Stress, Wellness

How Trauma Affects the Brain

After any traumatic event, your body and brain change. To fully understand how and why this occurs, it’s key to understand what a traumatic event entails. The American Psychological Association (APA) defines trauma as, “an emotional response to a terrible event like an accident, rape or natural disaster”. The APA goes on to describe some effects of trauma 

Immediately after the event, shock and denial are typical. Longer term reactions include unpredictable emotions, flashbacks, strained relationships and even physical symptoms like headaches or nausea. While these feelings are normal, some people have difficulty moving on with their lives

As life continues after a traumatic event, your body’s makeup is permanently changed. ​​Memories are encoded into cells and neural pathways. These neurological imprints have the potential to rear up and activate after the fact, which can lead to shorter periods of mood swings or disruptive dreams or the development of long-term symptoms that can obstruct daily life. Understanding and addressing how your body has changed after a traumatic event can give you the perspective to address these changes and move forward.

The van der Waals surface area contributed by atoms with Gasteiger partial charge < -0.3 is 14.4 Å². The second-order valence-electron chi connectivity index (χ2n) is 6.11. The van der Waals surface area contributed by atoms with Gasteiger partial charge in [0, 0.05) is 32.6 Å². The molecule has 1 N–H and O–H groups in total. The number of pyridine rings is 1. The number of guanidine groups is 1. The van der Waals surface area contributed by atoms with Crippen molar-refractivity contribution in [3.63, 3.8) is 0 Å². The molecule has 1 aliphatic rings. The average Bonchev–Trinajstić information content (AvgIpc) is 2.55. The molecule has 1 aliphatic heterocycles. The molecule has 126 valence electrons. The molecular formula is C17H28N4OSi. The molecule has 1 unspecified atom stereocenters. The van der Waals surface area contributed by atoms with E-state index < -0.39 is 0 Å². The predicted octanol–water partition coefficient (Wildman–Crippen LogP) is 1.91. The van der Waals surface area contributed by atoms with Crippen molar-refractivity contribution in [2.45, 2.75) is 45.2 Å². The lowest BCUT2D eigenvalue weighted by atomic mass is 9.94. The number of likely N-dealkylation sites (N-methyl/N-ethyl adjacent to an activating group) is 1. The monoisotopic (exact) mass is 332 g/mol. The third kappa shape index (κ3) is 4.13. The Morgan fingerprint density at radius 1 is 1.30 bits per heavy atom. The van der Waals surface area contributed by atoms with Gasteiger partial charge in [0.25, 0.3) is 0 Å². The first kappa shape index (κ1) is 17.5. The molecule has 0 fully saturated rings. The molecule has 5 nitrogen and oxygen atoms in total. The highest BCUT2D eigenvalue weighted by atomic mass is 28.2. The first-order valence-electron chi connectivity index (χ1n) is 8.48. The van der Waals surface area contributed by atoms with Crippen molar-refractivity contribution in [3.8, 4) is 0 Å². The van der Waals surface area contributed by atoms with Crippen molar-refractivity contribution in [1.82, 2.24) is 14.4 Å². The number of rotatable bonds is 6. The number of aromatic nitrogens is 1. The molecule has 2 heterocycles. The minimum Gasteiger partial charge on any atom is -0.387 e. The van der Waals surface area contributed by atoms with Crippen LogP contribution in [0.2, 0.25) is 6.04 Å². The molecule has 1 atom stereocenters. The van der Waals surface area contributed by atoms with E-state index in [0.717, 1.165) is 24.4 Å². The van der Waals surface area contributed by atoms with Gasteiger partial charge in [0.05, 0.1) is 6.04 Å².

However, trauma exists in more ways than physical trauma. Emotional trauma can occur after events of grief, abuse, and relationship issues like divorce, a breakup, or infidelity. Like physical trauma, emotional trauma has a string of brain changes that can occur after, such as brain fog, anxiety, depression, or PTSD.

When it comes to trauma, one of the most difficult things to do is recognize the change in your life and ask for help. It can be anxiety-inducing just thinking of asking for help or the idea of opening up to another person, but trauma imprints itself on your brain and body at a cellular level. It’s nothing to be ashamed of. It’s like managing another sickness or illness, the longer it’s unaddressed the worse the effects will become. 

Properly managing stress and other symptoms can lead to improved health, mannerisms, and productivity. It’s important to understand how these lifestyle changes affect you and then learning how to address them. Great ways of alleviating stress and anxiety are through hobbies and meditation. 80% of all diseases are lifestyle-related, so whatever you can do to lead a healthy life greatly improves your long-term health.

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